Precocious Development

Precocious egg development refers to the starting of embryonic development in a single egg in the common oviduct of a gravid female fly, before it is laid. This phenomenon, first mentioned by (Smith 1986), occurs when a fertilized female has sufficient time to convert a protein meal into mature eggs but, for several days, lacks opportunity to lay them. During this period, one egg will be pushed into the common oviduct, become fertilised as it passes the opening of the spermathecal duct, and begin developing to the point where it may even hatch almost as soon as it is laid (Wells and King 2001). Because it is commonly advised to use the largest larvae available (Fig. 7.3) to estimate the PMImin (Amendt et al. 2007), precocious development will lead to overestimates.

This phenomenon is very common in sarcophagids (where many eggs may be involved, which is often misinterpreted as viviparity), but has also been reported in the calliphorids Aldrichina grahami (Aldrich), Calliphora terraenovae Macquart, Calliphora nigribarbis Vollenhoven, C. vicina, and perhaps also Lucilia sericata (Meigen) (Erzinglioglu 1990; Wells and King 2001). It is not known if precocious eggs occur in beetles. (Wells and King 2001) reported that 34 (62%) of 55 wild, gravid females of C. terraenovae had a virtually mature embryo in their common oviduct, but this rate certainly varies with the availability of protein meals, the speed at which meals are metabolised to eggs, and oviposition opportunity, which in turn probably all vary seasonally.

Precociously developing larvae would lead to an overestimate of PMImin that may be as long as the entire length of embryonic development in calliphorids, and perhaps longer in sarcophagids. This can be 7-323 h (0.5 - 13.5 days), depending on species and temperature (Davies and Ratcliffe 1994; Higley and Haskell 2001; Melvin 1934). (Wells and King 2001) suspected that calliphorid larvae that hatch within their mother are expelled, but sarcophagids appear to retain such larvae for some time.

Age (Days)

Fig. 7.3 Growth curve of Chrysomya chloropyga at 20°C, showing the typical decelerations in growth rate at ecdysis (*) and the decrease in size during the wandering phase. The two lines enclose the area where the largest larvae occur. Using larvae selected by such a narrow criterion to estimate the PMI . allows more temporal precision in the estimate. Their measurements will have min r r smaller relative errors, and they are less likely to be influenced by competition, thermoregulation, parasitoids or other disturbances (cf. Tarone and Foran 2006), although they may be precocious (Erzinglioglu 1990; Wells and King 2001). Examination of the crop size will distinguish wandering larvae (to the right of the peak) from feeding larvae of the same size (to the left of the peak) (Greenberg and Kunich 2002; Reiter and Hajek 1984). ♦ - first instar larva; o - second instar larva; ▲ - third instar larva; □ - puparium

Age (Days)

Fig. 7.3 Growth curve of Chrysomya chloropyga at 20°C, showing the typical decelerations in growth rate at ecdysis (*) and the decrease in size during the wandering phase. The two lines enclose the area where the largest larvae occur. Using larvae selected by such a narrow criterion to estimate the PMI . allows more temporal precision in the estimate. Their measurements will have min r r smaller relative errors, and they are less likely to be influenced by competition, thermoregulation, parasitoids or other disturbances (cf. Tarone and Foran 2006), although they may be precocious (Erzinglioglu 1990; Wells and King 2001). Examination of the crop size will distinguish wandering larvae (to the right of the peak) from feeding larvae of the same size (to the left of the peak) (Greenberg and Kunich 2002; Reiter and Hajek 1984). ♦ - first instar larva; o - second instar larva; ▲ - third instar larva; □ - puparium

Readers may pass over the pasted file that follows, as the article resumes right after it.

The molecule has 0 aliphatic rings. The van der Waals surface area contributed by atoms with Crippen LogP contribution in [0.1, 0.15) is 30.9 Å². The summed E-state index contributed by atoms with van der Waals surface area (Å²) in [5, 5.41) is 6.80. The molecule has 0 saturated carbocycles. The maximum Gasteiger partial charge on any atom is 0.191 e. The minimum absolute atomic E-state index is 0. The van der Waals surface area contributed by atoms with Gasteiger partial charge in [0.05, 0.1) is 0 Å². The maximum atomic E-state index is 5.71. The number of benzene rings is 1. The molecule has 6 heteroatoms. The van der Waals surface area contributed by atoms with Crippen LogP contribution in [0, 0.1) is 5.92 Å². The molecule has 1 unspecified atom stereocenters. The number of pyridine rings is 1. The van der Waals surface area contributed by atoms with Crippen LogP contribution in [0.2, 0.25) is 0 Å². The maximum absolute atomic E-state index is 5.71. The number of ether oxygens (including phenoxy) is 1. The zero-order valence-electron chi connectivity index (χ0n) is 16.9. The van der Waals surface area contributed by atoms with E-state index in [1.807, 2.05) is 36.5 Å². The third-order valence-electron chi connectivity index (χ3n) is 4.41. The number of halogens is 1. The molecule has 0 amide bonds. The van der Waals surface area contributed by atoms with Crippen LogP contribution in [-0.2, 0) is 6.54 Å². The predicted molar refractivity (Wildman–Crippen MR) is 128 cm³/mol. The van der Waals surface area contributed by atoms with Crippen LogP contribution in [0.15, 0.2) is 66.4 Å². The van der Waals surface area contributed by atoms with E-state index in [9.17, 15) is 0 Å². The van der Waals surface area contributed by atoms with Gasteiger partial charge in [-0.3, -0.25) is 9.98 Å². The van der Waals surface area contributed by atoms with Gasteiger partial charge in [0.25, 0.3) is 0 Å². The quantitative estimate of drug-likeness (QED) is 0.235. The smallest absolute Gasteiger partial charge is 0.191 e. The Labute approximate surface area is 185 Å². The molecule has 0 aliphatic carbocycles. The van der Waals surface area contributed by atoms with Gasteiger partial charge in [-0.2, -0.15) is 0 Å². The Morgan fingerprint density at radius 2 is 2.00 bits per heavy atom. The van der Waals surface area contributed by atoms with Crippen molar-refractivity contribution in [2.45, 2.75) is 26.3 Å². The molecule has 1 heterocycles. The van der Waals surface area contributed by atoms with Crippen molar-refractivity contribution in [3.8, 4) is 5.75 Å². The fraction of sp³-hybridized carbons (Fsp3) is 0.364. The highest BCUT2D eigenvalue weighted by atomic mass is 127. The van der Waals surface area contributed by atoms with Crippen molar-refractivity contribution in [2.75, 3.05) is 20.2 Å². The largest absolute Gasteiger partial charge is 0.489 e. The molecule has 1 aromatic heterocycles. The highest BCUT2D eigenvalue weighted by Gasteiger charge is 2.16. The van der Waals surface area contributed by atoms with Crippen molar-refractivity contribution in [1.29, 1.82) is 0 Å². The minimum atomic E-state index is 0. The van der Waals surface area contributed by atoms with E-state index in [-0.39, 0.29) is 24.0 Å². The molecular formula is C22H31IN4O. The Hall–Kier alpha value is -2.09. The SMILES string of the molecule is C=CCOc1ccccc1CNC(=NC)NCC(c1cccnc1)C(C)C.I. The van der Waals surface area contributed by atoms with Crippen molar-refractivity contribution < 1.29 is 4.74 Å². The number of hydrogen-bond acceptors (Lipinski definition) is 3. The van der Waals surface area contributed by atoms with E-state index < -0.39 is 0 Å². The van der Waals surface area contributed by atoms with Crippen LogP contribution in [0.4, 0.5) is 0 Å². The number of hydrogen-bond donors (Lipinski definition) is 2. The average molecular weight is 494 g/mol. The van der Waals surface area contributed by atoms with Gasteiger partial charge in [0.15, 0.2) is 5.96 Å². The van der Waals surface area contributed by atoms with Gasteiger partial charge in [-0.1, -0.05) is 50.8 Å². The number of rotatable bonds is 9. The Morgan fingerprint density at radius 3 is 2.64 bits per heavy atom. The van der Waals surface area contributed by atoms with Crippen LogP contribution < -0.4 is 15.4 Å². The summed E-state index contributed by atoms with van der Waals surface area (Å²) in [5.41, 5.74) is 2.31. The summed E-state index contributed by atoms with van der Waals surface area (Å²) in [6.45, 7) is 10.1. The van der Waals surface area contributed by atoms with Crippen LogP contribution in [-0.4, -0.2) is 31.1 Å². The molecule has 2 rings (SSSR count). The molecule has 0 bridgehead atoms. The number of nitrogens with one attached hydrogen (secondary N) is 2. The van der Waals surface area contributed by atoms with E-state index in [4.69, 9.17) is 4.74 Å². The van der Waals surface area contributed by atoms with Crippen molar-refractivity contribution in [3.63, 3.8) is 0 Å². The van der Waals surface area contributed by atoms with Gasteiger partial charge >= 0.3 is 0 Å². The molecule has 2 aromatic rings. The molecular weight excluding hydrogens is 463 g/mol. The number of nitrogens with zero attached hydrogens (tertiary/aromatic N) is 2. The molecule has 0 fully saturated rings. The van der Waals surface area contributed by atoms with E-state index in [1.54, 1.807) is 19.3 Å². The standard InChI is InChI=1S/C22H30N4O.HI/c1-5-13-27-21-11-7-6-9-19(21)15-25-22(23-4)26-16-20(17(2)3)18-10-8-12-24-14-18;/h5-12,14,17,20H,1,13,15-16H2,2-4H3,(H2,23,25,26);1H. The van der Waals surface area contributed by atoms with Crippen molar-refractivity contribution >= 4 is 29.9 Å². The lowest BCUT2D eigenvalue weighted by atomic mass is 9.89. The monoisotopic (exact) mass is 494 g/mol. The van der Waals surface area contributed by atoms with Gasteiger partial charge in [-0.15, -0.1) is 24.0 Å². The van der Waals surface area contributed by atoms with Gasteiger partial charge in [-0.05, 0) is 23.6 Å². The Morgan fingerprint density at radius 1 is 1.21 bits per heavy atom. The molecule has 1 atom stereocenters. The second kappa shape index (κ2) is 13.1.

Managing this source of inaccuracy must take contingencies into account. (Erzinglioglu 1990) pointed out that if several hundred female flies laid on a carcass, there may be substantial numbers of precociously developed larvae. He suggested that, '[i]nstead of using the age of the largest larva as the basis for time of death estimation, it would be more accurate to base the estimate on the age of the larval stage that is present in the largest numbers'. This approach assumes that female flies oviposit within a few hours of each other, and may be applicable when only one or two flies are involved. When larger numbers contribute to the maggot population, they may lay over a few days, and the modal age of the resulting larvae will underestimate the PMI . In these situations, an interim solution is to err conservatively min J

and 'to subtract the time required for embryonic development when calculating the minimum possible age of a bluebottle larva' (Wells and King 2001). The assumption here is that the very largest larvae are likely to be precocious. The reference to a 'minimum possible age' refers to the lower bound of the window of prediction (Fig. 7.1); the upper bound would assume that the larvae were not precocious. The strategy that is appropriate to a particular case can be refined by estimating how many females contributed to the pool of larvae and empirically examining the occurrence (and maturity) of precocious eggs in a sample of gravid, conspecific, wild females trapped under comparable seasonal conditions.

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